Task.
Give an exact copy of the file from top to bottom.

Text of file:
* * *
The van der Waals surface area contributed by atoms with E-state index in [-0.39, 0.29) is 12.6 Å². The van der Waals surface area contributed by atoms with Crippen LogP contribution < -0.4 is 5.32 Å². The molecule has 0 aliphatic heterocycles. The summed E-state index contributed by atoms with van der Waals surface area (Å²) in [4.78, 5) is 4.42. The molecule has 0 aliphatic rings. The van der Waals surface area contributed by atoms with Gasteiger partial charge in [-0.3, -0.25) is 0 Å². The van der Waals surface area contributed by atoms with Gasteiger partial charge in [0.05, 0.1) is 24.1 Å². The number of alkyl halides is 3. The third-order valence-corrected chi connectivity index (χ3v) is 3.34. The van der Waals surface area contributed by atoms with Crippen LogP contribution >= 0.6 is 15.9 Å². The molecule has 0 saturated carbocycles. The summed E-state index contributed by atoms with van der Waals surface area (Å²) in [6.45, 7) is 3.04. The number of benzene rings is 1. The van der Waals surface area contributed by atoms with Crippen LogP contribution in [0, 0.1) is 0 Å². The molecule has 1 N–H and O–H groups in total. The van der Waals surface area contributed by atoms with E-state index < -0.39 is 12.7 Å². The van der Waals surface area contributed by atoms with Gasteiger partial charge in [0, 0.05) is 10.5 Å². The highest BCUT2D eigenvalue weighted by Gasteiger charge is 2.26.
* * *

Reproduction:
The van der Waals surface area contributed by atoms with E-state index in [-0.39, 0.29) is 12.6 Å². The van der Waals surface area contributed by atoms with Crippen LogP contribution < -0.4 is 5.32 Å². The molecule has 0 aliphatic heterocycles. The summed E-state index contributed by atoms with van der Waals surface area (Å²) in [4.78, 5) is 4.42. The molecule has 0 aliphatic rings. The van der Waals surface area contributed by atoms with Gasteiger partial charge in [-0.3, -0.25) is 0 Å². The van der Waals surface area contributed by atoms with Gasteiger partial charge in [0.05, 0.1) is 24.1 Å². The number of alkyl halides is 3. The third-order valence-corrected chi connectivity index (χ3v) is 3.34. The van der Waals surface area contributed by atoms with Crippen LogP contribution >= 0.6 is 15.9 Å². The molecule has 0 saturated carbocycles. The summed E-state index contributed by atoms with van der Waals surface area (Å²) in [6.45, 7) is 3.04. The number of benzene rings is 1. The van der Waals surface area contributed by atoms with Crippen LogP contribution in [0, 0.1) is 0 Å². The molecule has 1 N–H and O–H groups in total. The van der Waals surface area contributed by atoms with E-state index < -0.39 is 12.7 Å². The van der Waals surface area contributed by atoms with Gasteiger partial charge in [0, 0.05) is 10.5 Å². The highest BCUT2D eigenvalue weighted by Gasteiger charge is 2.26.